American Heart Association

Many U.S. Latinos aren’t familiar with lifesaving device

By AMERICAN HEART ASSOCIATION NEWS

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ANAHEIM, California — One in four U.S. Latinos have never heard of a portable device available in many public places that can help save someone whose heart has stopped, new research shows.

That’s compared to 4 percent of whites who were unfamiliar with automated […]

As open enrollment for health insurance gets underway, health groups express support

By AMERICAN HEART ASSOCIATION NEWS

It’s time to sign up for health insurance through the Affordable Care Act – an important date you may not be aware of because the government has cut back on enrollment awareness efforts.

The 2018 open enrollment period for the Affordable Care Act (also known as […]

November 1st, 2017|Categories: Blog, Healthy Living, Hispanic, Prevention, Workplace|Tags: , , , , |Comments Off on As open enrollment for health insurance gets underway, health groups express support

Young Hispanic-Americans could face a future plagued by health risks

By AMERICAN HEART ASSOCIATION NEWS

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Heart disease and stroke researchers say the writing is on the wall for young Hispanic-Americans. If worrisome health trends continue, they may be sicker than their parents and grandparents when they reach that age — or perhaps sooner.

Hispanic-American adults of any race have […]

CDC: Obesity rates hit a new high

By AMERICAN HEART ASSOCIATION NEWS

The obesity epidemic in America is getting worse, new federal data show.

As of 2015-2016, about four in 10 U.S. adults were obese, up from 37.7 percent during 2013-2014.

The news for children and teens isn’t much better. Overall, nearly 19 percent were obese in 2015-2016, up […]

Twins who participated in ‘The Biggest Loser’ help each other stay healthy

By AMERICAN HEART ASSOCIATION NEWS

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Luis and Roberto Hernandez shed hundreds of pounds together as contestants on “The Biggest Loser.” Today, they still are working to keep one another on track.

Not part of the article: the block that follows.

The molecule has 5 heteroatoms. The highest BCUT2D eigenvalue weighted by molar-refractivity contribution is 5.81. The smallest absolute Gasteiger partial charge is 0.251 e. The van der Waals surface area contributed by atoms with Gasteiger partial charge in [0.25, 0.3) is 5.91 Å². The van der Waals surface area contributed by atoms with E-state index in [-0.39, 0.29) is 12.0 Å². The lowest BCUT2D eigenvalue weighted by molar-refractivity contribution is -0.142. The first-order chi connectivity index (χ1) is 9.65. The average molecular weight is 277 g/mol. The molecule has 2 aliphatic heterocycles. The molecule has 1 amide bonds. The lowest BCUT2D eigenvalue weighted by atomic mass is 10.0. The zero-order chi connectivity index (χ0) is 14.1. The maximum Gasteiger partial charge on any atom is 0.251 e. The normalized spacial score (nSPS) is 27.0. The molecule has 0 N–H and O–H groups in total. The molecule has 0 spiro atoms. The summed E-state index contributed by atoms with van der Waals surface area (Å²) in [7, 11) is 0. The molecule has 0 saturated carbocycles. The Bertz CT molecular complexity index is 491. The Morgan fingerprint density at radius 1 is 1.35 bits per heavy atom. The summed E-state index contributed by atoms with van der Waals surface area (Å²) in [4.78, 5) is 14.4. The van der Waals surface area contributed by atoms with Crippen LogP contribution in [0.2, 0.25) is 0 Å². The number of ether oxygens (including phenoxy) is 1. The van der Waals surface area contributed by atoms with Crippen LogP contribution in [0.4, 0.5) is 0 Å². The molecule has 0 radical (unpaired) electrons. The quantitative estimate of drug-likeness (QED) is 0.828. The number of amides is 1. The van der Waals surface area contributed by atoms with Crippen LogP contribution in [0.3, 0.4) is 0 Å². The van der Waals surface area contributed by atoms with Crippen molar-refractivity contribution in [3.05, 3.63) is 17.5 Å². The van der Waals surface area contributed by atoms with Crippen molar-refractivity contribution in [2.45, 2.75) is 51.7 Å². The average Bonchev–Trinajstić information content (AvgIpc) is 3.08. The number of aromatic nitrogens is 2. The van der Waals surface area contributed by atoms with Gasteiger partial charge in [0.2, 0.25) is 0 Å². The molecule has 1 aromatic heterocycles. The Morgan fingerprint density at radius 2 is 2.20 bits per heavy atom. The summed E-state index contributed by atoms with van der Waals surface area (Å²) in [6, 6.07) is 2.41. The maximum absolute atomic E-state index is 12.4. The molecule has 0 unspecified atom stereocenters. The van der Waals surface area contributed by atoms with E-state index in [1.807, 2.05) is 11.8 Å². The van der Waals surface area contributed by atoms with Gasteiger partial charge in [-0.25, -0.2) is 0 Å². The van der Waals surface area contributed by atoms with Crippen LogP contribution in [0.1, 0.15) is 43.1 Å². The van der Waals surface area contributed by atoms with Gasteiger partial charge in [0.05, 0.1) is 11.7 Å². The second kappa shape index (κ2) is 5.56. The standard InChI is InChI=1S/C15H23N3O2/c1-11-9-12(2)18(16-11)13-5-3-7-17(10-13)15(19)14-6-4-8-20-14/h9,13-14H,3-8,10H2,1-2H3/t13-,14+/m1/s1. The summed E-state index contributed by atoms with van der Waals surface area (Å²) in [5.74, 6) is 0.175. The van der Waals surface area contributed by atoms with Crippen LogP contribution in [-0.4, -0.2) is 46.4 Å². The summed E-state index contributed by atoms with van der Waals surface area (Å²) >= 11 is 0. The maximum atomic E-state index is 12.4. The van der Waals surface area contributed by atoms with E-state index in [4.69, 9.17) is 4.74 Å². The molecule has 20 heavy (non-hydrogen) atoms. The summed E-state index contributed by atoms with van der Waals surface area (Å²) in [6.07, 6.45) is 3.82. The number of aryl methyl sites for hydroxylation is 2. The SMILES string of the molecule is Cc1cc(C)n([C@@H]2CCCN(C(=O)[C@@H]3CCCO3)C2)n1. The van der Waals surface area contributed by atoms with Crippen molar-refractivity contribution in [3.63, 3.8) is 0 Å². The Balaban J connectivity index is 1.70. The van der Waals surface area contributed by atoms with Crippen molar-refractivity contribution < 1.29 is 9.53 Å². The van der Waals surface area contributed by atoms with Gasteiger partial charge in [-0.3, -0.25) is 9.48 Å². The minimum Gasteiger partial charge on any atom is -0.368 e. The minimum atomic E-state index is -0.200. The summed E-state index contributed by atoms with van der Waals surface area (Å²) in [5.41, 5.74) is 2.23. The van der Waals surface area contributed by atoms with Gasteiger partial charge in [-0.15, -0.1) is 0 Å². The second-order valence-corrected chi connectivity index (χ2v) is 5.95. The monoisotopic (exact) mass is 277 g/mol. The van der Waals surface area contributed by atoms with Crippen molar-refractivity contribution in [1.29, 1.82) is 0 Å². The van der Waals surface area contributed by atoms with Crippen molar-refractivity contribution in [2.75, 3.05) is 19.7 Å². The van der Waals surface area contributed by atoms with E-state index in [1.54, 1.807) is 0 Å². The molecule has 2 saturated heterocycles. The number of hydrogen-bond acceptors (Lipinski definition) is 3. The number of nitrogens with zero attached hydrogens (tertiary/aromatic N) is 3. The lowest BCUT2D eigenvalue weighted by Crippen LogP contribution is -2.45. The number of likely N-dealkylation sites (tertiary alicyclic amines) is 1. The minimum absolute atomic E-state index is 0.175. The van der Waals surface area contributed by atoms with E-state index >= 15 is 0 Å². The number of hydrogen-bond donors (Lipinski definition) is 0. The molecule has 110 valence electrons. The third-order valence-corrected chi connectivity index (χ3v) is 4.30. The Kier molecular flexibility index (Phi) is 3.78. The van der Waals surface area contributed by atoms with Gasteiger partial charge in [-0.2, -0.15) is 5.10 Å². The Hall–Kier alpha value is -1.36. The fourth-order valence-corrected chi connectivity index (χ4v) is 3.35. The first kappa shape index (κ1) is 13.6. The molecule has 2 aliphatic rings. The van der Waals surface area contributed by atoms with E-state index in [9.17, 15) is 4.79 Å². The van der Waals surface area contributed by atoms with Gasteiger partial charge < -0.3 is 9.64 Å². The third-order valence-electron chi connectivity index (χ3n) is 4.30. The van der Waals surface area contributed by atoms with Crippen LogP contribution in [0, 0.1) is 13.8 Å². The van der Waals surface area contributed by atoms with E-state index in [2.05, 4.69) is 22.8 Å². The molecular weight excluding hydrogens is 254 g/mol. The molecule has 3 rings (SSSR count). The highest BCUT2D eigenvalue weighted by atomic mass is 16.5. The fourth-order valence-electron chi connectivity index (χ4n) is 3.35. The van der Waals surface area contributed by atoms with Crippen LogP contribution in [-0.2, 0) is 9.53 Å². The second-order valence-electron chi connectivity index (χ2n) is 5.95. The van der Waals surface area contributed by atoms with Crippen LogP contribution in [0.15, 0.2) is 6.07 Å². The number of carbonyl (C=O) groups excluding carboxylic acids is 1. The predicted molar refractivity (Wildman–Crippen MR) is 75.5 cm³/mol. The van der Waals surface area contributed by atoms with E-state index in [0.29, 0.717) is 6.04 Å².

They’re each other’s biggest cheerleaders and they also hold each other accountable if they don’t eat right or […]

Two strokes, decades apart, and a cancer diagnosis in between

By AMERICAN HEART ASSOCIATION NEWS

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Belinda De La Rosa was driving to a doctor’s appointment for what she thought was tennis elbow. A nagging pain in her left arm had been bothering her for days.

She happened to be passing a hospital on that day in 1997 when the […]

October 2nd, 2017|Categories: Blog, Hispanic, multicultural, Patients, Stroke, Women|Tags: , , , , , |Comments Off on Two strokes, decades apart, and a cancer diagnosis in between

Chef gives Cuban classics a healthy twist

By AMERICAN HEART ASSOCIATION NEWS

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Some of Ronaldo Linares’s earliest memories are in a kitchen.

He remembers at age 5 standing on a milk crate, peeling potatoes at his parents’ restaurant and nightclub in Medellin, Colombia. To keep him out of trouble, they also put him in charge of […]

Study: Mexican-Americans face much higher stroke risk – with diabetes a major contributing factor

By AMERICAN HEART ASSOCIATION NEWS

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A new study found that middle-aged Mexican-Americans faced double the risk of stroke compared with white people, with diabetes considered a major contributing factor.

Ischemic strokes are the most common and occur when an artery supplying blood to the brain is blocked.

The role of […]

September 21st, 2017|Categories: Blog, Diabetes, High Blood Pressure, Hispanic, multicultural, Patients, Prevention, Stroke|Tags: , , , , , , , , , |Comments Off on Study: Mexican-Americans face much higher stroke risk – with diabetes a major contributing factor

America’s food security problem and how to fix it

By AMERICAN HEART ASSOCIATION NEWS

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In South Dallas, the heart health statistics are grim. More residents die from heart disease and diabetes than elsewhere in the city, and being hospitalized for high blood pressure is much more common.

The Bonton neighborhood of South Dallas is among the poorest, with […]

Stroke deaths on the rise for some Americans

By AMERICAN HEART ASSOCIATION NEWS

Since at least the 1960s, the rate of Americans who die from stroke has been on the decline. But that progress has slowed, and in some cases reversed, according to a new federal report.

The report, issued Wednesday by the Centers for Disease Control and Prevention, […]